PURPOSE & SCOPE OF THE STANDARDS
Achieving Excellence: Model Standards for Serving Victims & Survivors of Crime (Model Standards) was developed for individual victim service practitioners and program administrators. It is intended to promote the competency and ethical integrity of victim service providers, in order to enhance their capacity to provide high-quality, consistent responses to crime victims and to meet the demands facing the field today.
There are no formal regulatory boards that oversee or guide the diverse array of victim assistance programs operating throughout the United States, yet there is a growing trend within some states toward greater standardization of training and practice. In general, the crime victims field has traditionally looked to other professional disciplines—such as social work, psychology, and law—to establish benchmarks and guidance, using the standards of these allied professions to strengthen the field’s professional and ethical practices.
Most individual practitioners and program administrators don’t have time to explore the literature or websites of related fields when developing their own organizational policies and procedures or identifying the professional development needs of their staff. To address this problem, the National Victim Assistance Standards Consortium identified standards that were common among a broad array of other professions that support the mission and vision of the victim services field. Then, with input from national, state, local, and tribal victim assistance experts throughout the United States, the Consortium developed Model Standards as a capacity-building resource applicable within many different victim service settings.
Model Standards focuses on three areas:
- Program Standards for Serving Victims & Survivors of Crime—Written with the needs of program leaders and managers in mind, these standards provide recommendations for guidelines, policies, and procedures that victim-serving organizations should have in place, and identify ways of documenting and administering services. Programs can adopt the standards to help shape how they deliver services to victims and to ensure the accessibility and quality of services throughout the community.
- Competency Standards for Serving Victims & Survivors of Crime—Written with the needs of individual service providers and their supervisors in mind, these standards describe general attitudes, knowledge, and skills that demonstrate professional competency in the crime victims field. Providers can achieve these competencies through a variety of means, such as personal experience, on-the-job performance, training, and formal education. Educators and trainers can develop curricula, training materials, and other professional development opportunities to help service providers meet these basic standards and service providers can assess their own progress toward these competencies. Administrative staff also can use these standards to identify their staff’s professional development needs and provide in-service training.
- Ethical Standards for Serving Victims & Survivors of Crime—Intended for a wide audience, these standards present the ethical expectations of providers based on core values for the field. Providers should use them as guidelines to help address a range of issues they may encounter in daily service provision.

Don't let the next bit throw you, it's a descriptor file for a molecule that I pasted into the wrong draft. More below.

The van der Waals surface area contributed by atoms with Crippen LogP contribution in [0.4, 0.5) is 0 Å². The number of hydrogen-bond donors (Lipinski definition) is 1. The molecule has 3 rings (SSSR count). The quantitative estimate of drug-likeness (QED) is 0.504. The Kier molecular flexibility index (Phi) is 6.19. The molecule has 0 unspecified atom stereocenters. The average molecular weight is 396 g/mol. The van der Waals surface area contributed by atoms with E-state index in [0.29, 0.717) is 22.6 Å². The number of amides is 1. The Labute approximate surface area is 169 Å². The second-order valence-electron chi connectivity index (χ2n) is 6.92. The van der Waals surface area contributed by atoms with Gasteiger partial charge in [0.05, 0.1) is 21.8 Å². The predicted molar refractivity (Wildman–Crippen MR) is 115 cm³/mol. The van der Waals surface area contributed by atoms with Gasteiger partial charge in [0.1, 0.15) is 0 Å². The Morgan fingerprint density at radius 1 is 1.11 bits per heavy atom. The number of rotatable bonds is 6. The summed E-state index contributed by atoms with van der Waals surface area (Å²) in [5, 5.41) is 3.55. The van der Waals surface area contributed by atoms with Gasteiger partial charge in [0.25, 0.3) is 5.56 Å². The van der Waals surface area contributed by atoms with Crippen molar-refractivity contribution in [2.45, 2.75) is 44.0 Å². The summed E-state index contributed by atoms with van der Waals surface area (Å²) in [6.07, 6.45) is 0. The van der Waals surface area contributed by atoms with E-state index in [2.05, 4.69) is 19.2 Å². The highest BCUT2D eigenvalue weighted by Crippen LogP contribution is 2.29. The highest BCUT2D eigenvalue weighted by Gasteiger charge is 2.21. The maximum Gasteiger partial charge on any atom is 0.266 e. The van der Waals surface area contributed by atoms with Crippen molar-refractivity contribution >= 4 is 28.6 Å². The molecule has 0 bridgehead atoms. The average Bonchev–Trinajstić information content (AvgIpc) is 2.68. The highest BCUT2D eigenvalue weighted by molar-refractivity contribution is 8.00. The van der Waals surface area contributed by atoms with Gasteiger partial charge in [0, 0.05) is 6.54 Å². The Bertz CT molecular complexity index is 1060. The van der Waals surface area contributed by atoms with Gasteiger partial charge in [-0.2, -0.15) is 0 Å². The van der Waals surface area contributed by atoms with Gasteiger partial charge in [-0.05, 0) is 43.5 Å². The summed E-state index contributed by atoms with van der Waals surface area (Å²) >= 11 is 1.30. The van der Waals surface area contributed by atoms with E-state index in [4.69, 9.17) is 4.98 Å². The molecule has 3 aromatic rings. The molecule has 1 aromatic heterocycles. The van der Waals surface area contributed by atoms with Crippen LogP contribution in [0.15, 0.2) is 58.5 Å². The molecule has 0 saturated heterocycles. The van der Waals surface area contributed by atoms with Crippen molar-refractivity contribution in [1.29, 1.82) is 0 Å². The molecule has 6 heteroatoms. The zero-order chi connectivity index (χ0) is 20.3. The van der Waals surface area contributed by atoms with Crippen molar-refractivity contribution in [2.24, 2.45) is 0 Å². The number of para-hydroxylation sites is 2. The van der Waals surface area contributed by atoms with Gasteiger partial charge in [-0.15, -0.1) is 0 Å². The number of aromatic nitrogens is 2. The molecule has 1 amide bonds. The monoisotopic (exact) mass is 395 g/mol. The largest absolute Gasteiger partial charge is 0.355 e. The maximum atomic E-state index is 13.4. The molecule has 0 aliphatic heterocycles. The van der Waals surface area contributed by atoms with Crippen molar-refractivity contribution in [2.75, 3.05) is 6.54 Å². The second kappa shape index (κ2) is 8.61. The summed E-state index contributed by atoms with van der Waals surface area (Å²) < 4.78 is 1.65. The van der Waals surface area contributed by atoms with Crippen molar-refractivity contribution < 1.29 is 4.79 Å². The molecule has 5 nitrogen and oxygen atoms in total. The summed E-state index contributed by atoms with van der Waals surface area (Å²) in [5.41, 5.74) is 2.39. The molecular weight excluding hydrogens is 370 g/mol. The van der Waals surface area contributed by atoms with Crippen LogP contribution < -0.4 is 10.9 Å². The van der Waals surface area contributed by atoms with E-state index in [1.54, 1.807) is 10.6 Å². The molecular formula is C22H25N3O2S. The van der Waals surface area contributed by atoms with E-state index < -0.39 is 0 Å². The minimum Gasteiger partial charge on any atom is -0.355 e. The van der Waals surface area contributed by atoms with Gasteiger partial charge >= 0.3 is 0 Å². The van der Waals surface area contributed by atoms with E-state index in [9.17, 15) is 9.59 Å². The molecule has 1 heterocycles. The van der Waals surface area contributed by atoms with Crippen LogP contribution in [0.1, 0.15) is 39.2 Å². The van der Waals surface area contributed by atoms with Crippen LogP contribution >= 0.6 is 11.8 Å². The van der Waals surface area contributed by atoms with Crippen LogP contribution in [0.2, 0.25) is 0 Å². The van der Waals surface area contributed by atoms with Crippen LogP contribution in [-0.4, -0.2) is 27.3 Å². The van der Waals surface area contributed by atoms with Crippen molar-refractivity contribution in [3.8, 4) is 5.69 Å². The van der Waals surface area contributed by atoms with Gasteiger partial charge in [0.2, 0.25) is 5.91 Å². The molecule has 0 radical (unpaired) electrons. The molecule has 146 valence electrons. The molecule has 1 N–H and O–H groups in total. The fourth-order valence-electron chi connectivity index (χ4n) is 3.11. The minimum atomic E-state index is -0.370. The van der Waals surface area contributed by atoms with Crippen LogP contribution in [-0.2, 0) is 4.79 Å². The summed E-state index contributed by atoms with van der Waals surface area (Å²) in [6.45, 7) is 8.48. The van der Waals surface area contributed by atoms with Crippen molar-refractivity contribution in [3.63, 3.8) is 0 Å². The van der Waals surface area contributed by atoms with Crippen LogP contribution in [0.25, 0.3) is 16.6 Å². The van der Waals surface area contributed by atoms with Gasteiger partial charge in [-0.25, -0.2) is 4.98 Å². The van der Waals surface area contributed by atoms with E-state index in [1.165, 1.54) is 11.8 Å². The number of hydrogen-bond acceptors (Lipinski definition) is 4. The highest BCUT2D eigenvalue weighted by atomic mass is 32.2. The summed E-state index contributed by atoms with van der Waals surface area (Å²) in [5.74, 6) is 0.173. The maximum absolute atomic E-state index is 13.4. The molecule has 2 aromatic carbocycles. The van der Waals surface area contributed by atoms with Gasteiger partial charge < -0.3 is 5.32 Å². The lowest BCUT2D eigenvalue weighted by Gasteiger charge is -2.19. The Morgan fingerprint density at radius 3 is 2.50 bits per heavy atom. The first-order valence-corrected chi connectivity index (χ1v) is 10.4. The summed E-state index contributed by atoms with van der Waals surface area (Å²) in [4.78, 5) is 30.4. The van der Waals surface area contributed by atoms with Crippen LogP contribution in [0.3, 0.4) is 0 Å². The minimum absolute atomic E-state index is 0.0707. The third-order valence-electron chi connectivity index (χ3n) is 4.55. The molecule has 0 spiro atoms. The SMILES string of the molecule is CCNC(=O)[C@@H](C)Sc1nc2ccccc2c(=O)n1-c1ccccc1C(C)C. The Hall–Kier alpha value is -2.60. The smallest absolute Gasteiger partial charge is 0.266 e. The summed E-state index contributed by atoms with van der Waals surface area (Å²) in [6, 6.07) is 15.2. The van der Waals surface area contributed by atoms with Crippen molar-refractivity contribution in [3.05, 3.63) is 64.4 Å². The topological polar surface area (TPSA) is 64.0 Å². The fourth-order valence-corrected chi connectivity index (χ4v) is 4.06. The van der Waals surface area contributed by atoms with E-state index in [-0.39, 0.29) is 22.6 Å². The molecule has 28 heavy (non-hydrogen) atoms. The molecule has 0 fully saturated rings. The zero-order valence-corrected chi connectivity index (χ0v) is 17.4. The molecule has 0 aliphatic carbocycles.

What the Standards Do NOT Address
Model Standards attempts to address many of the issues facing communities across the Nation related to service provision for victims/survivors of all types of crime; however, there will be instances where this e-pub may not address the specific needs or challenges of a specific jurisdiction or a victim population.
Model Standards provides generalized guidance on serving crime victims; it is not a curriculum to follow or a comprehensive training resource for all that service providers need to know to serve specific groups of crime victims. Victim service providers will need to obtain specialized training for delivering victim services and working with special populations of crime victims. They also must understand the laws and regulations that apply within their own states.
The Department of Justice and our federal partners offer a wide array of training and technical assistance opportunities that support and supplement the content in Model Standards. The Office for Victims of Crime (OVC), for example, offers resources, training, and technical assistance through many different discretionary grants that focus on specific topics. Additionally, the OVC Training and Technical Assistance Center (OVC TTAC) provides trainings upon request, and customized technical assistance. The OVC TTAC website houses VAT Online, a foundational Web-based victim assistance training program through which victim service providers and allied professionals can acquire the essential skills and knowledge they need to more effectively assist victims of crime. Throughout this e-pub, the icon is used to reference relevant modules of VAT Online. OVC TTAC also administers VictimLaw, a searchable database of victims' rights legal provisions, including federal, state, and territorial statutes; tribal laws; state constitutional amendments; court rules; administrative code provisions; and summaries of related court decisions and attorney general opinions.
In addition to Model Standards, readers who work frequently with children or individuals with certain cognitive disabilities or mental illnesses are encouraged to consult other relevant standards, including—